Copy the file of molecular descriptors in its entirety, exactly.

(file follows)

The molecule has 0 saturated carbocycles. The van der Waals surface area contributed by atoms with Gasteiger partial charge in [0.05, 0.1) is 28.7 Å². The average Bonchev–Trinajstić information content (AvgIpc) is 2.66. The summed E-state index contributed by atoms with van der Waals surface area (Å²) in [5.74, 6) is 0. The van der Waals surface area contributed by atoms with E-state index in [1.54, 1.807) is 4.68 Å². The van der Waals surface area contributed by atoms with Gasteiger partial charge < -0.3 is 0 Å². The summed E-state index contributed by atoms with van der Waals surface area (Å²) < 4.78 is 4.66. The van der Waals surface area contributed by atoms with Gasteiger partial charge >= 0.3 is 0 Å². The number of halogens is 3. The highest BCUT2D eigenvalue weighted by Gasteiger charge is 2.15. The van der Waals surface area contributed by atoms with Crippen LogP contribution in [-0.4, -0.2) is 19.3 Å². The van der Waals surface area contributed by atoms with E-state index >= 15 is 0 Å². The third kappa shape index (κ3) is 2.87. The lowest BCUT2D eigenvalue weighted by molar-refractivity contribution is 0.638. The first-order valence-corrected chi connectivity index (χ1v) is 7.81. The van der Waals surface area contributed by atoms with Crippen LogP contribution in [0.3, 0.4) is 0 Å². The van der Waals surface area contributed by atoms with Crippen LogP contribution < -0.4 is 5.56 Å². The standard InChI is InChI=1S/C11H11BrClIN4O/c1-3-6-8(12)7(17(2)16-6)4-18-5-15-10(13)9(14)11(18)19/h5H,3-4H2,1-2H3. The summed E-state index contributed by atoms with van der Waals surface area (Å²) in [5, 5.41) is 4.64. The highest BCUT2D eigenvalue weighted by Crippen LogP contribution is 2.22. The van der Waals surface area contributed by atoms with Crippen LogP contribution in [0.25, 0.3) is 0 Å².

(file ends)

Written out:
The molecule has 0 saturated carbocycles. The van der Waals surface area contributed by atoms with Gasteiger partial charge in [0.05, 0.1) is 28.7 Å². The average Bonchev–Trinajstić information content (AvgIpc) is 2.66. The summed E-state index contributed by atoms with van der Waals surface area (Å²) in [5.74, 6) is 0. The van der Waals surface area contributed by atoms with E-state index in [1.54, 1.807) is 4.68 Å². The van der Waals surface area contributed by atoms with Gasteiger partial charge < -0.3 is 0 Å². The summed E-state index contributed by atoms with van der Waals surface area (Å²) < 4.78 is 4.66. The van der Waals surface area contributed by atoms with Gasteiger partial charge >= 0.3 is 0 Å². The number of halogens is 3. The highest BCUT2D eigenvalue weighted by Gasteiger charge is 2.15. The van der Waals surface area contributed by atoms with Crippen LogP contribution in [-0.4, -0.2) is 19.3 Å². The van der Waals surface area contributed by atoms with E-state index >= 15 is 0 Å². The third kappa shape index (κ3) is 2.87. The lowest BCUT2D eigenvalue weighted by molar-refractivity contribution is 0.638. The first-order valence-corrected chi connectivity index (χ1v) is 7.81. The van der Waals surface area contributed by atoms with Crippen LogP contribution in [0.3, 0.4) is 0 Å². The van der Waals surface area contributed by atoms with Crippen LogP contribution < -0.4 is 5.56 Å². The standard InChI is InChI=1S/C11H11BrClIN4O/c1-3-6-8(12)7(17(2)16-6)4-18-5-15-10(13)9(14)11(18)19/h5H,3-4H2,1-2H3. The summed E-state index contributed by atoms with van der Waals surface area (Å²) in [5, 5.41) is 4.64. The highest BCUT2D eigenvalue weighted by Crippen LogP contribution is 2.22. The van der Waals surface area contributed by atoms with Crippen LogP contribution in [0.25, 0.3) is 0 Å².